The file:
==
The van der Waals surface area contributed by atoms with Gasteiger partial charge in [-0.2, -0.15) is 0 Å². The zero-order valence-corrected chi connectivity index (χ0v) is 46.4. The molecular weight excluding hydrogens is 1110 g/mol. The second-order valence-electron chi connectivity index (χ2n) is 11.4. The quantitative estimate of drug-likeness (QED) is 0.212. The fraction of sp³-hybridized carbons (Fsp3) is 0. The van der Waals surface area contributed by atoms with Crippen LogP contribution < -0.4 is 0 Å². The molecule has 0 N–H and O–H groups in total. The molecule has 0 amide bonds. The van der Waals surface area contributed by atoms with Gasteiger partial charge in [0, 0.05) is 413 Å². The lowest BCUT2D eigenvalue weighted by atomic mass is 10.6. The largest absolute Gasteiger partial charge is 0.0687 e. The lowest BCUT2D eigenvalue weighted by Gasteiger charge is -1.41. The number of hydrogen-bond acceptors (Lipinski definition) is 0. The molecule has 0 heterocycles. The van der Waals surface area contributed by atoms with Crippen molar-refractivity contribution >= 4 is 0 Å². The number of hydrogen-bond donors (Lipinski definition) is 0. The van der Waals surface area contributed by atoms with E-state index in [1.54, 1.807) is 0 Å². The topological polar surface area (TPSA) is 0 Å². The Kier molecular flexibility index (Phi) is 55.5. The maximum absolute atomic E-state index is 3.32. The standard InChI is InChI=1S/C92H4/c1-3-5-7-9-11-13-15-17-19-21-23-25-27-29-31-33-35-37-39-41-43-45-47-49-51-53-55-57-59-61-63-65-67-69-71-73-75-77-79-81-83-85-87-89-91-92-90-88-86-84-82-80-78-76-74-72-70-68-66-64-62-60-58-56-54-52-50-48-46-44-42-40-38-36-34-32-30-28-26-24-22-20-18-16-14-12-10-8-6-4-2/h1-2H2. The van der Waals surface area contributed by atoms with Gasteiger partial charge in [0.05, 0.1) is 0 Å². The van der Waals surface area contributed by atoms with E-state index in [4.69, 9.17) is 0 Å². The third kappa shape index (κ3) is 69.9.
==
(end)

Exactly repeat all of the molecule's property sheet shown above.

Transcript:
The van der Waals surface area contributed by atoms with Gasteiger partial charge in [-0.2, -0.15) is 0 Å². The zero-order valence-corrected chi connectivity index (χ0v) is 46.4. The molecular weight excluding hydrogens is 1110 g/mol. The second-order valence-electron chi connectivity index (χ2n) is 11.4. The quantitative estimate of drug-likeness (QED) is 0.212. The fraction of sp³-hybridized carbons (Fsp3) is 0. The van der Waals surface area contributed by atoms with Crippen LogP contribution < -0.4 is 0 Å². The molecule has 0 N–H and O–H groups in total. The molecule has 0 amide bonds. The van der Waals surface area contributed by atoms with Gasteiger partial charge in [0, 0.05) is 413 Å². The lowest BCUT2D eigenvalue weighted by atomic mass is 10.6. The largest absolute Gasteiger partial charge is 0.0687 e. The lowest BCUT2D eigenvalue weighted by Gasteiger charge is -1.41. The number of hydrogen-bond acceptors (Lipinski definition) is 0. The molecule has 0 heterocycles. The van der Waals surface area contributed by atoms with Crippen molar-refractivity contribution >= 4 is 0 Å². The number of hydrogen-bond donors (Lipinski definition) is 0. The van der Waals surface area contributed by atoms with E-state index in [1.54, 1.807) is 0 Å². The topological polar surface area (TPSA) is 0 Å². The Kier molecular flexibility index (Phi) is 55.5. The maximum absolute atomic E-state index is 3.32. The standard InChI is InChI=1S/C92H4/c1-3-5-7-9-11-13-15-17-19-21-23-25-27-29-31-33-35-37-39-41-43-45-47-49-51-53-55-57-59-61-63-65-67-69-71-73-75-77-79-81-83-85-87-89-91-92-90-88-86-84-82-80-78-76-74-72-70-68-66-64-62-60-58-56-54-52-50-48-46-44-42-40-38-36-34-32-30-28-26-24-22-20-18-16-14-12-10-8-6-4-2/h1-2H2. The van der Waals surface area contributed by atoms with Gasteiger partial charge in [0.05, 0.1) is 0 Å². The van der Waals surface area contributed by atoms with E-state index in [4.69, 9.17) is 0 Å². The third kappa shape index (κ3) is 69.9.